I think the question of roles and policies for university IP is really interesting, and it will be quite some time before such things get sorted out, if ever. Here again, the lack of strict interpretation of the “attribution” requirement works in our favor, I think. Professional norms of practice are likely to suffice in most cases. It is my hope that CC licensing will re-establish some sanity in the whole debate about who owns the IP. Ideas cannot be copyrighted anyway, so to the extent that the IP fight is about controlling ideas, it’s totally inappropriate. If an idea has a possible application, then the faculty member and the university should assess the extent to which patents and such make good business sense. In the vast majority of the cases, the answer will be no, since universities are not really designed (and hopefully will not be designed) to execute projects in a business environment. If a faculty member feels that his/her ideas have great potential for development outside of the university setting, then what’s stopping them? As long as the ideas, and hopefully their expression, are openly disseminated, then no one can prevent them (or anyone else) from trying to capitalize on those developments. Too much work is suffering from lack of access and hoarding; it would be nice to change this situation, and perhaps open licenses can be part of the solution.

Anyway, happy to see some debate and thoughts here. Hope to see more of the same.

-Ahrash Bissell

5. Patrick Masson - May 13th, 2008 at 4:06 pm

After reading the posts to Terra Incognita I am most often left with little to say, other than, “yes, that’s it exactly, spot on, I couldn’t agree more.” The only reason to post is to affirm the author’s views or ask for an explanation of a new concept, term, technology or technique. Again I find myself in this position, but as Joel has taken the time to construct a framework for discussion, I’ll play.

Joel asks, “If the role of faculty is to produce knowledge, do faculty have a right to the protection of their intellectual property?”

If we protect what is valuable, by protecting IP I must conclude it is the IP (some specific bit of knowledge or innovative way of conveying it) that is most valuable. But perhaps it is the engine that produces the IP which is really of value: would you rather have a golden egg or the goose that produced it? If then, rather than protecting IP (the golden egg) we protect the faculty (goose) wouldn’t we then secure the real asset to the university, education and the development of knowledge? Perhaps this yet another reason to add to Joel’s reasons for tenure (although from the university’s perspective): a long term contract (tenure) ensures a valuable faculty member, who produces good work, stays with the institution.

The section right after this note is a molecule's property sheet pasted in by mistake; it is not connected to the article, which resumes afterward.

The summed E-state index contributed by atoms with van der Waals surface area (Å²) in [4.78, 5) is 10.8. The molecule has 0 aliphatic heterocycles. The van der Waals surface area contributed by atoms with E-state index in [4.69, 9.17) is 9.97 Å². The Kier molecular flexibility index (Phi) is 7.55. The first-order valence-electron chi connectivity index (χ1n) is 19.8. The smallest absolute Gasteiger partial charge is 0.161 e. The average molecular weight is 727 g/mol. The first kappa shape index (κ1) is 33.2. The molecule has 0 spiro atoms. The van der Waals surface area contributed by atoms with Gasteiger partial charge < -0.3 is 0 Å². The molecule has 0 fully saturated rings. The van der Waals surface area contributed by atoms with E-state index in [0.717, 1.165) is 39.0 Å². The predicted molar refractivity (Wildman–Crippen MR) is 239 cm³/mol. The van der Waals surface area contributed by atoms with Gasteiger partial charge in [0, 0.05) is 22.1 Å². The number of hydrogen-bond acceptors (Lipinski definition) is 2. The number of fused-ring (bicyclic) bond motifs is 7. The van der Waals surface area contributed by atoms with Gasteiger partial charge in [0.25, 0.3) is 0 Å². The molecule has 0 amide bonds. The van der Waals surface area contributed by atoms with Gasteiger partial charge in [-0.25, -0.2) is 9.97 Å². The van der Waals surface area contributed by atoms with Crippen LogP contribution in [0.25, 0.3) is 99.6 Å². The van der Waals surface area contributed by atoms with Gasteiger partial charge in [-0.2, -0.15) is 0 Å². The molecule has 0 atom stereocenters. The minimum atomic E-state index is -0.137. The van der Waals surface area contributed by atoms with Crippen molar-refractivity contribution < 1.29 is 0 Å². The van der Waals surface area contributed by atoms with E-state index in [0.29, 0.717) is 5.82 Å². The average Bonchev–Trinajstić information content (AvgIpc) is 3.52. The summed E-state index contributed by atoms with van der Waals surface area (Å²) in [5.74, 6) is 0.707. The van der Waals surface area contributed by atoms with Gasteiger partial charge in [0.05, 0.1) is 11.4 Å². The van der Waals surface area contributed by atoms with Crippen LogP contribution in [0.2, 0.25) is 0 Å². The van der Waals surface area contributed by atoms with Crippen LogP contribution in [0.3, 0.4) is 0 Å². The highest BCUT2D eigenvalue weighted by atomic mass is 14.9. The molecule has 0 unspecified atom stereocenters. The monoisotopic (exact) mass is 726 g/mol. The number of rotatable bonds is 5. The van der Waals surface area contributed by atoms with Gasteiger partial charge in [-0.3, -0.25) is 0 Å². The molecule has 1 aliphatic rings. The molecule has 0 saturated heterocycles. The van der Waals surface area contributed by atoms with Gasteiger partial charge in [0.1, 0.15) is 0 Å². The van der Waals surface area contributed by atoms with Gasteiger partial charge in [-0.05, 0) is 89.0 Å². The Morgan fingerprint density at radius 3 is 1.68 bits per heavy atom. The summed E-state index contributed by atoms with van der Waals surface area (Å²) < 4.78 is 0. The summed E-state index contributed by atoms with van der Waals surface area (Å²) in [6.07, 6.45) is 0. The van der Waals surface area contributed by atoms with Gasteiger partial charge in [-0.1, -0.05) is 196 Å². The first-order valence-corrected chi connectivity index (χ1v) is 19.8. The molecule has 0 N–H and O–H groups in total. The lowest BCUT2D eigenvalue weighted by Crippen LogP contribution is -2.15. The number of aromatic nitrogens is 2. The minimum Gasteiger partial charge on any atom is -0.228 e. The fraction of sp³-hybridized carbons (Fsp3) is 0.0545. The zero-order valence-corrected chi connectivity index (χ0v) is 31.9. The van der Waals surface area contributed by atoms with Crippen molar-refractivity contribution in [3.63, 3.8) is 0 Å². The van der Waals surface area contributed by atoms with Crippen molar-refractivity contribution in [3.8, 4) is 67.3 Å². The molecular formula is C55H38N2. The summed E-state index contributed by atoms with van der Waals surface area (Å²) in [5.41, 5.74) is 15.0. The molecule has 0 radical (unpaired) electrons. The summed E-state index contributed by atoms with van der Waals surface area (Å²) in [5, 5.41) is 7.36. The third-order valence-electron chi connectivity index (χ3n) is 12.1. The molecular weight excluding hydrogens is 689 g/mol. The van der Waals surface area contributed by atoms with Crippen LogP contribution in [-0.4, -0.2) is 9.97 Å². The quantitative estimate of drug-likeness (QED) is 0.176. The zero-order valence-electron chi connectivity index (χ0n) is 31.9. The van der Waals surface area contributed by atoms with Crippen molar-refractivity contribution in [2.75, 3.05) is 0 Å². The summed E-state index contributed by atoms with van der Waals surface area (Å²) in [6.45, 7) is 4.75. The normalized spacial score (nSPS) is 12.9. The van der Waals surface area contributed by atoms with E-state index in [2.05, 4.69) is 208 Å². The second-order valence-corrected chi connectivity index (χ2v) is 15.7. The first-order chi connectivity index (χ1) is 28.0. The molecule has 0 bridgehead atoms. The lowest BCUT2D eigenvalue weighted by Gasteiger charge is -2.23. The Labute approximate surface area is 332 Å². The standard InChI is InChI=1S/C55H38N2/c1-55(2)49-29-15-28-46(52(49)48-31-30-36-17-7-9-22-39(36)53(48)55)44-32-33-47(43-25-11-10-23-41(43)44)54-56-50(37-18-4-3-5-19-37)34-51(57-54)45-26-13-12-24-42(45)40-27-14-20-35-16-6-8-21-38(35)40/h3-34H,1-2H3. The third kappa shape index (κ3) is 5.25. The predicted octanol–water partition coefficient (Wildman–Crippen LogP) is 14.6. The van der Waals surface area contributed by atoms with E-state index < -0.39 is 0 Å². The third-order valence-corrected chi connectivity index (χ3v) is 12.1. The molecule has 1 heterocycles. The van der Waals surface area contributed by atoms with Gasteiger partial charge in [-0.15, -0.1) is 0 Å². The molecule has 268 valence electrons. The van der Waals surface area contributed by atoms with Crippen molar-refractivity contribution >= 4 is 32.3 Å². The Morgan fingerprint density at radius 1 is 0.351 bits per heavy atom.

Why has IP been seen valuable historically? Perhaps because the materials produced (a course, text, graphic, etc.) resulted in real costs, and those costs could only be recouped through selling access to those materials? Salaries for not only the faculty but the support staff within the department, research, publication and physical infrastructure costs all added up. The result is that a multimedia web site with dynamic content cost more than a xeroxed reader, thus sold for more, thus needed greater protection. Or, perhaps the hours of time invested in extensive research and development of a new teaching method proved more successful in courses and thus needed protection. Either way the production costs required a return and the best way to get that was to charge for access.

Today, however, I wonder if the traditional “production costs” associated with creating IP have been reduced or even eliminated? Publication and distribution costs are a couple of examples that come to mind quickly. I can publish and distribute anything online for zero dollars (pmasson.wordpress.com) Collaboration also comes to mind. I can point to a wiki (https://confluence.delhi.edu/) and invite all my collaborators, editors, reviewers, etc. to participate without travel, typing, mailing, etc.

So what is left in the IP production chain that is not easily acquired? I would suggest it’s the faculty, the intellect, who can actually produce the knowledge and/or materials. Just like paying for an application seems foolish to me when I know an open source version will soon become available, paying for content seems odd, when I know someone will soon post it to wikipedia (ok, that’s a bit simplistic but I think it makes the point).

When educational content was difficult to come by, access to it was a premium to be paid for, now with content so freely available, constructible and accessible I need someone to facilitate my education.

Coincidently Educause just published an article that those reading this thread might find of interest: “Open Source Software in Education” (http://connect.educause.edu/Library/EDUCAUSE+Quarterly/OpenSourceSoftwareinEduca/46592) It draws some interesting parallels between openness in both software and content development.